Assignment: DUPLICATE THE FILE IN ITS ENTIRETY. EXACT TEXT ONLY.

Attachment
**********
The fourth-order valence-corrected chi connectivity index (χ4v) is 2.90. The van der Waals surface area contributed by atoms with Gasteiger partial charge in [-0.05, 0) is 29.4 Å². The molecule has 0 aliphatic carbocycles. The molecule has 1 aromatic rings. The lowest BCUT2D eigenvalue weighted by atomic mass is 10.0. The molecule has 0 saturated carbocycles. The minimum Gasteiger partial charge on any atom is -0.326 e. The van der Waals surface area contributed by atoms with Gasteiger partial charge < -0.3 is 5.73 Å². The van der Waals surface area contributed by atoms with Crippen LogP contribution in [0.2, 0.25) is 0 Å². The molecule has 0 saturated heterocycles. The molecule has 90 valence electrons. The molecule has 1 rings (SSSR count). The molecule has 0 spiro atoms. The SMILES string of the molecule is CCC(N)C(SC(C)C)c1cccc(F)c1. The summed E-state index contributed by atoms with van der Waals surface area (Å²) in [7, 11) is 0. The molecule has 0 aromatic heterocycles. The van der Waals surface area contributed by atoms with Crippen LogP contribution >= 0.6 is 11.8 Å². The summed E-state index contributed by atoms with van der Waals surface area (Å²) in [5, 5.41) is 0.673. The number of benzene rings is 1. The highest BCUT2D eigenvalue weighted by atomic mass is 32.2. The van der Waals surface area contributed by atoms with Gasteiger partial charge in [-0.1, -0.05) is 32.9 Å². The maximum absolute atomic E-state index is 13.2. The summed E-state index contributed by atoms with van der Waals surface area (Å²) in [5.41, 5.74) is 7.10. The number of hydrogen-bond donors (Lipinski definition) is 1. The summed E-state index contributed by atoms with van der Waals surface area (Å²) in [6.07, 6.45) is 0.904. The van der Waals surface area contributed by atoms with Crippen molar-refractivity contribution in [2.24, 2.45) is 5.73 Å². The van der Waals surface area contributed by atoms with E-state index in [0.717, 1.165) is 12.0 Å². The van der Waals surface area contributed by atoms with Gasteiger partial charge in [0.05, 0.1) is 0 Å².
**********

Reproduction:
The fourth-order valence-corrected chi connectivity index (χ4v) is 2.90. The van der Waals surface area contributed by atoms with Gasteiger partial charge in [-0.05, 0) is 29.4 Å². The molecule has 0 aliphatic carbocycles. The molecule has 1 aromatic rings. The lowest BCUT2D eigenvalue weighted by atomic mass is 10.0. The molecule has 0 saturated carbocycles. The minimum Gasteiger partial charge on any atom is -0.326 e. The van der Waals surface area contributed by atoms with Gasteiger partial charge < -0.3 is 5.73 Å². The van der Waals surface area contributed by atoms with Crippen LogP contribution in [0.2, 0.25) is 0 Å². The molecule has 0 saturated heterocycles. The molecule has 90 valence electrons. The molecule has 1 rings (SSSR count). The molecule has 0 spiro atoms. The SMILES string of the molecule is CCC(N)C(SC(C)C)c1cccc(F)c1. The summed E-state index contributed by atoms with van der Waals surface area (Å²) in [7, 11) is 0. The molecule has 0 aromatic heterocycles. The van der Waals surface area contributed by atoms with Crippen LogP contribution >= 0.6 is 11.8 Å². The summed E-state index contributed by atoms with van der Waals surface area (Å²) in [5, 5.41) is 0.673. The number of benzene rings is 1. The highest BCUT2D eigenvalue weighted by atomic mass is 32.2. The van der Waals surface area contributed by atoms with Gasteiger partial charge in [-0.1, -0.05) is 32.9 Å². The maximum absolute atomic E-state index is 13.2. The summed E-state index contributed by atoms with van der Waals surface area (Å²) in [5.41, 5.74) is 7.10. The number of hydrogen-bond donors (Lipinski definition) is 1. The summed E-state index contributed by atoms with van der Waals surface area (Å²) in [6.07, 6.45) is 0.904. The van der Waals surface area contributed by atoms with Crippen molar-refractivity contribution in [2.24, 2.45) is 5.73 Å². The van der Waals surface area contributed by atoms with E-state index in [0.717, 1.165) is 12.0 Å². The van der Waals surface area contributed by atoms with Gasteiger partial charge in [0.05, 0.1) is 0 Å².